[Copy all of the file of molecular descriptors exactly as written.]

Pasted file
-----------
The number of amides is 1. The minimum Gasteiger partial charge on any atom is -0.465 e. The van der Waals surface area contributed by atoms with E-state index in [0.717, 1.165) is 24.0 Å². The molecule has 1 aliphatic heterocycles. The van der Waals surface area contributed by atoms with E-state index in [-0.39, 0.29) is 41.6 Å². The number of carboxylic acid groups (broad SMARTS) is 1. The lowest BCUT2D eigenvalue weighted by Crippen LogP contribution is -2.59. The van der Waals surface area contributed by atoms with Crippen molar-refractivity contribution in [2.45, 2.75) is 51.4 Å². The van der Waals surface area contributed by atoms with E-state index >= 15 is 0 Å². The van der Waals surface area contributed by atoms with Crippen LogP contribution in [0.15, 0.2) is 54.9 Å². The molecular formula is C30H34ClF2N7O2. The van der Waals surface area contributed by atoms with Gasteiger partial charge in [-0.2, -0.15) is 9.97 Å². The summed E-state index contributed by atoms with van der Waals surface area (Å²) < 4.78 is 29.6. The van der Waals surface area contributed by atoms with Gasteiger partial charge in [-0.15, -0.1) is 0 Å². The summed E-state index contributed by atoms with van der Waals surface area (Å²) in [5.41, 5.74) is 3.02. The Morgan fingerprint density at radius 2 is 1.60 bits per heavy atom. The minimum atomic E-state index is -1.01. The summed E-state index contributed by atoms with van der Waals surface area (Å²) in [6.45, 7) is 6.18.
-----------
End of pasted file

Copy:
The number of amides is 1. The minimum Gasteiger partial charge on any atom is -0.465 e. The van der Waals surface area contributed by atoms with E-state index in [0.717, 1.165) is 24.0 Å². The molecule has 1 aliphatic heterocycles. The van der Waals surface area contributed by atoms with E-state index in [-0.39, 0.29) is 41.6 Å². The number of carboxylic acid groups (broad SMARTS) is 1. The lowest BCUT2D eigenvalue weighted by Crippen LogP contribution is -2.59. The van der Waals surface area contributed by atoms with Crippen molar-refractivity contribution in [2.45, 2.75) is 51.4 Å². The van der Waals surface area contributed by atoms with E-state index >= 15 is 0 Å². The van der Waals surface area contributed by atoms with Crippen LogP contribution in [0.15, 0.2) is 54.9 Å². The molecular formula is C30H34ClF2N7O2. The van der Waals surface area contributed by atoms with Gasteiger partial charge in [-0.2, -0.15) is 9.97 Å². The summed E-state index contributed by atoms with van der Waals surface area (Å²) < 4.78 is 29.6. The van der Waals surface area contributed by atoms with Gasteiger partial charge in [-0.15, -0.1) is 0 Å². The summed E-state index contributed by atoms with van der Waals surface area (Å²) in [5.41, 5.74) is 3.02. The Morgan fingerprint density at radius 2 is 1.60 bits per heavy atom. The minimum atomic E-state index is -1.01. The summed E-state index contributed by atoms with van der Waals surface area (Å²) in [6.45, 7) is 6.18.